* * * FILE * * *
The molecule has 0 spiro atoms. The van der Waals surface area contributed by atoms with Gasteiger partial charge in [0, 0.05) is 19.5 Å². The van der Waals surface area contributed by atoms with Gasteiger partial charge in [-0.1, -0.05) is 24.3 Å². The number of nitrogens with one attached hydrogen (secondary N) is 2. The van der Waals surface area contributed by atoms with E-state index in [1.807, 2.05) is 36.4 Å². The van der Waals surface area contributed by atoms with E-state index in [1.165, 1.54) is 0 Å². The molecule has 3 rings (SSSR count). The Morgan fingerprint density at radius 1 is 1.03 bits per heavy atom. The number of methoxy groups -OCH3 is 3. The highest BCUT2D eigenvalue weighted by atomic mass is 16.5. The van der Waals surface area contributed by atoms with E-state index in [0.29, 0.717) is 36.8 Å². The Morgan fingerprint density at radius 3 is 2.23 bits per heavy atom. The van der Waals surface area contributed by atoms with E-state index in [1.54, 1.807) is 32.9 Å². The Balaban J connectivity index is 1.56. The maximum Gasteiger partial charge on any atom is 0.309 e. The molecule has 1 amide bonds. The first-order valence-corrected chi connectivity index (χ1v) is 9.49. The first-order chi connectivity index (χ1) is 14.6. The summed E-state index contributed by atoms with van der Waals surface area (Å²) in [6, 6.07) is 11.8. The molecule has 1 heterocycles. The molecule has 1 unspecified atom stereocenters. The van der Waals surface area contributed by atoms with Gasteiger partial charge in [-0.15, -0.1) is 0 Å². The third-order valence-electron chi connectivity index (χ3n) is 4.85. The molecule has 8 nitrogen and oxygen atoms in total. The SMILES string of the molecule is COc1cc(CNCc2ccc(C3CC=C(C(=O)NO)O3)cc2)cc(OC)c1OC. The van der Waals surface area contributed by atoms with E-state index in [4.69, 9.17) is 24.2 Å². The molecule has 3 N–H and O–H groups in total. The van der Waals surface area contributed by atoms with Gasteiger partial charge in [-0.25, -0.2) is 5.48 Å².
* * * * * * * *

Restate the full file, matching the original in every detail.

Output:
The molecule has 0 spiro atoms. The van der Waals surface area contributed by atoms with Gasteiger partial charge in [0, 0.05) is 19.5 Å². The van der Waals surface area contributed by atoms with Gasteiger partial charge in [-0.1, -0.05) is 24.3 Å². The number of nitrogens with one attached hydrogen (secondary N) is 2. The van der Waals surface area contributed by atoms with E-state index in [1.807, 2.05) is 36.4 Å². The van der Waals surface area contributed by atoms with E-state index in [1.165, 1.54) is 0 Å². The molecule has 3 rings (SSSR count). The Morgan fingerprint density at radius 1 is 1.03 bits per heavy atom. The number of methoxy groups -OCH3 is 3. The highest BCUT2D eigenvalue weighted by atomic mass is 16.5. The van der Waals surface area contributed by atoms with E-state index in [0.29, 0.717) is 36.8 Å². The Morgan fingerprint density at radius 3 is 2.23 bits per heavy atom. The van der Waals surface area contributed by atoms with E-state index in [1.54, 1.807) is 32.9 Å². The Balaban J connectivity index is 1.56. The maximum Gasteiger partial charge on any atom is 0.309 e. The molecule has 1 amide bonds. The first-order valence-corrected chi connectivity index (χ1v) is 9.49. The first-order chi connectivity index (χ1) is 14.6. The summed E-state index contributed by atoms with van der Waals surface area (Å²) in [6, 6.07) is 11.8. The molecule has 1 heterocycles. The molecule has 1 unspecified atom stereocenters. The van der Waals surface area contributed by atoms with Gasteiger partial charge in [-0.15, -0.1) is 0 Å². The third-order valence-electron chi connectivity index (χ3n) is 4.85. The molecule has 8 nitrogen and oxygen atoms in total. The SMILES string of the molecule is COc1cc(CNCc2ccc(C3CC=C(C(=O)NO)O3)cc2)cc(OC)c1OC. The van der Waals surface area contributed by atoms with E-state index in [4.69, 9.17) is 24.2 Å². The molecule has 3 N–H and O–H groups in total. The van der Waals surface area contributed by atoms with Gasteiger partial charge in [-0.25, -0.2) is 5.48 Å².